As noted in #1, I used Pinterest a lot to begin the wedding planning process. I was already comfortable with this app because I use it to plan all my foodie parties. As anyone who has been to one of my parties can attest, rarely does everything I’ve pinned for that event end up in any way part of the reality. I look at Pinterest boards more like vision boards. I might grab a color from that, a shape from that, a mood from that, but I learned early on to avoid trying to turn my parties into Pinterest-perfect things, and unless you employ a food stylist, lighting designer, and professional grade crafting equipment, you should as well. Let it be a space to explore your wedding dreams and desires, but don’t let it overrun your planning. I’ve already written a cautionary tale about Pinterest pitfalls. That being said, I found it incredibly useful to start the wedding planning process. My advice? Create multiple boards to start – at least one for your dress, one for your flowers, and one for everything else. Consider keeping some boards private – unless you want everyone chiming in on every single conceptual pin you post. Finally, go back later and delete pins that you’ve moved on from. After I made some decisions about wedding decor, I deleted some pins so I wouldn’t be overwhelmed, tempted, or confused about what decisions I had already made.

4) Google Keep

This is the note-taking app I use, but this advice can be applied to whatever note-taking app you like. I just recommend that you do, in fact, use a note-taking app for wedding planning. As organized as you can be, there will be information that is chucked at you out of context throughout the process. Your mom will leave a voicemail telling you that you *have* to invite so-and-so and your sleep-deprived brain will promptly forget about it until she’s staring you down at your next Sunday dinner wondering what happened to that invite. I found Keep super helpful with all kinds of note-taking related to wedding planning. Sometimes I’d be in the middle of something at work and I’d be like “oh! I need to make sure I get that information for that vendor.” Knowing myself well, I would type a quick note in Keep, and every week I’d keep an appointment with myself to look at the notes I took in that app to make sure I had addressed them.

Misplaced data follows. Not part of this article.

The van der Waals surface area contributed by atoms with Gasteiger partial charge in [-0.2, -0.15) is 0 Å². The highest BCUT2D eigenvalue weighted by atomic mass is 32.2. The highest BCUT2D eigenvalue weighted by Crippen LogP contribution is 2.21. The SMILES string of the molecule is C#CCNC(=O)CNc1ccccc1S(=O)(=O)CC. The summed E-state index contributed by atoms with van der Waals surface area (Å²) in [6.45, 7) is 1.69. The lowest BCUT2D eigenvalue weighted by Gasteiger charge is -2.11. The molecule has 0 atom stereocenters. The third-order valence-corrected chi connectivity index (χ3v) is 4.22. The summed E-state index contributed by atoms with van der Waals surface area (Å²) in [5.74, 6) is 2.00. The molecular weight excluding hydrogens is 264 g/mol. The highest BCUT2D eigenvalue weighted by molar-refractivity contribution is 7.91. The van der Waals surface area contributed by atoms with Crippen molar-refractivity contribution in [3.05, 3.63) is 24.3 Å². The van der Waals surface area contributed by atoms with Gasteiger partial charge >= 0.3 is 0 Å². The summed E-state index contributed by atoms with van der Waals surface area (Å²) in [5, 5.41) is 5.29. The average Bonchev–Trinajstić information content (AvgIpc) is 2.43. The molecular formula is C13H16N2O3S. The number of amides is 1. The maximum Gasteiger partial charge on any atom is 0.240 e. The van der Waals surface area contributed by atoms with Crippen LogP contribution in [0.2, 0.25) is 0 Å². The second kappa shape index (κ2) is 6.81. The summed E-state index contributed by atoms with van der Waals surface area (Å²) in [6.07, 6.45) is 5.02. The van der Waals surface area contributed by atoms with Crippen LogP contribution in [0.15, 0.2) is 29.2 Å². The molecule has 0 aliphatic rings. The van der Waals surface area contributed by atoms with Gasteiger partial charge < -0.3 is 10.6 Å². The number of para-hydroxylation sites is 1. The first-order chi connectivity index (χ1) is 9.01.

Pro Tip: If using a pancake mold, under-fill it with batter. The batter will puff up and if you make it too thick, it won’t cook properly! 


I did not write this post to discourage you from making your wedding planning journey easier on yourself by downloading a cool new app. But I did write it to a) get you to consider the kinds of tools that you will definitely need at some point in this long haul and b) to reconsider some of the apps you use on the regular as possible options for wedding planning.

One day I’ll tell you how being a little analog saved our wedding from a major disaster, but that is a story for a future post 😉

Did you use a new/old app for your wedding planning? I’d love to hear how it went!

For more Fairfax Foodie adventures, follow us on instagram @fairfaxfoodie


Date Night Chicken Parmesan… without the Parmesan


First, sorry about the blurry pic – I was in a hurry to eat it :). Second, this looks like a HUGE piece of chicken, but it is a normal breast, flattened. We did end up having leftovers. 

After perhaps the longest work week of my adult life, I am so unbelievably happy to be watching the Food Network in my jammies and blogging this morning! It was a bit of a lackluster cooking week because both Mr. Foodie and I were hella busy, but he did throw together an awesome new soup that we are calling ETP Soup – “empty the pantry soup.” It had black-eyed peas, kale, and chicken, but the exciting part was the base – sauteed onions, garlic, and red pepper flakes + homemade chicken stock, of course! It was just the ticket when I came home after a long day at the office. We popped the sliding glass door open, plugged in the twinkle lights, and sipped our delicious soup! I wish I had a picture of it, but we’ll just have to be satisfied with a word-picture lol